The weekend, FINALLY. For those of us who actually have weekends off you know it’s something we look forward to and for those of you that never get a weekend off my heart goes out to you, seriously. Whether you’re off or working or whatever, thank you for stopping by and we have a killer bunch of releases to get to so, shall we? In pole position this week is The Year the Stars Fell from Twilight Fauna and on this release black metal collides with emotional heft, Appalachian themes and astoundingly heavy atmosphere that transcends music in a general sense and goes straight for the heart and mind, give yourself over to this album completely and the reward will be monumental. Next up is Memoriam with For the Fallen and honestly this record gives me chills for a couple reasons: the tie in with Bolt Thrower and just how damn good it is, definitely recommend you seek it out (see below). Carrying on, Pallbearer hits us with Heartless, their third full length, and not only have they matured over their last album but they’ve incorporated progressive rock elements to better balance the mournful melodies the band has become known for — it’s early still but this may well be their best. Last but not least is the absolute skull crushing aggression Sloth Herder lays down on their debut full length No Pity, No Sunrise which combines black metal with grindcore and serves as a nice counterpoint to the albums we’ve already mentioned. And as usual, thats not all so take a deeper dive after the jump. Continue reading
Welcome back, readers. Sometimes, when the world gets us down, we look for ways to help others in need to boost our own spirits. I have seen first hand the way the metal community has banded together to help where it counts, and while metal as a whole is far from a utopia, I love that I have surrounded myself with people who are working towards making metal the kind of community it always should have been; one that is inclusive and safe for everyone, one that sticks together, and one that helps pick up those that need it the most. So with this Evcharist, I wanted to try to be the change I wish to see in the world and do what I can to help one of metal’s own, the legendary Mike Scheidt. If I can help someone find great new booze or tunes in the process, so much the better. The Metal: Vhöl’s S/T. The Booze: Evan’s Brewing Company’s Chocolatté Porter. Continue reading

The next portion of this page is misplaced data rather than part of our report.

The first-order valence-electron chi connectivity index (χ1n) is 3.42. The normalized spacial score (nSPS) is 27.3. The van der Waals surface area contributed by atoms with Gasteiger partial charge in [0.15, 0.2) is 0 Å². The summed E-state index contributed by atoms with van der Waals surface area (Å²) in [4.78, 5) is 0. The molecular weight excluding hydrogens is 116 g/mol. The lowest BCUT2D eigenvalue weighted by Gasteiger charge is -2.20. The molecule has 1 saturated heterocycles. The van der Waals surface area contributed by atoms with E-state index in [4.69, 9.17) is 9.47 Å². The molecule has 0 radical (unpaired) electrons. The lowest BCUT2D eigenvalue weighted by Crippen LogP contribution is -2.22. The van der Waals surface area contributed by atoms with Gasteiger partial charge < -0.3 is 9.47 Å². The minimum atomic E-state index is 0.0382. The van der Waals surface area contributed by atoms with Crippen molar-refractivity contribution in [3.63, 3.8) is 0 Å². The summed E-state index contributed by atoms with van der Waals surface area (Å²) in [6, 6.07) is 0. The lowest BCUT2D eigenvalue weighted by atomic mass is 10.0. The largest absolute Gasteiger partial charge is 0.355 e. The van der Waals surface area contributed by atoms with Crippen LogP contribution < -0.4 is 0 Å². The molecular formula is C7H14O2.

The Black Twilight Circle is a name that many familiar with underground black metal hold in high regard, and for good reason. Both the sheer amount of releases and the quality of these releases from the insular Los Angeles based acts brings acclaim from around the world, and to be able to live close enough to catch these various acts often is one of the best things about living in Southern California for me. So when I found out that two of the Circle’s best acts were opening for Ash Borer, an all time favorite of mine, there was no way I could miss out on that experience. Hosted once again at the Complex in Glendale, CA, this night would hold three memorable performances from some of the best black metal bands around.
We’ve officially breached December which means Christmas is right around the corner and I assume you’ve gotten your Abbath snow globe? WHAT…no? Do it. A new month and another week of great metal here on Initial Descent. And if you’ve been paying attention we have had almost a years worth of stacked releases each week. Which should make this years round of best of lists very interesting. Anyway, on to this week which has Ash Borer back with the ridiculously good Irrepassable Gate and honestly what this band does with black metal is jaw dropping, Maligner gives us a thrashingly good time on Demon, Obscure Evil is still plying their massive death metal chops on Void Fumes, progressive metallers Arriver bend time and ears on Emeritus, and Flidais fly the flag for power metal on Kazador. If that was all we had it would be a huge week but we have so much more for you to dive into and dissect so hop to it, after the jump. Continue reading
You’d think being a musician would count for something when it comes to reviewing an album. Listening to a piece of music while simultaneously deciphering the method of its execution would surely provide some deeper insight into the multitude of layers enveloping the latest blackgaze project, or the frenetic syncopations of the current tech death band hitting the scene. Truth be told, it’s more often a hindrance than a help: you get distracted trying to dissect what’s happening instead of just listening, hearing what’s happening and simply committing yourself to the artistic aims of the music. Luckily Ash Borer is here with The Irrepassable Gate to remind us in blistering fashion music is meant to be voraciously consumed, mainlined in hypnotic delusion rather than picked apart and categorized in technique and time signatures. Continue reading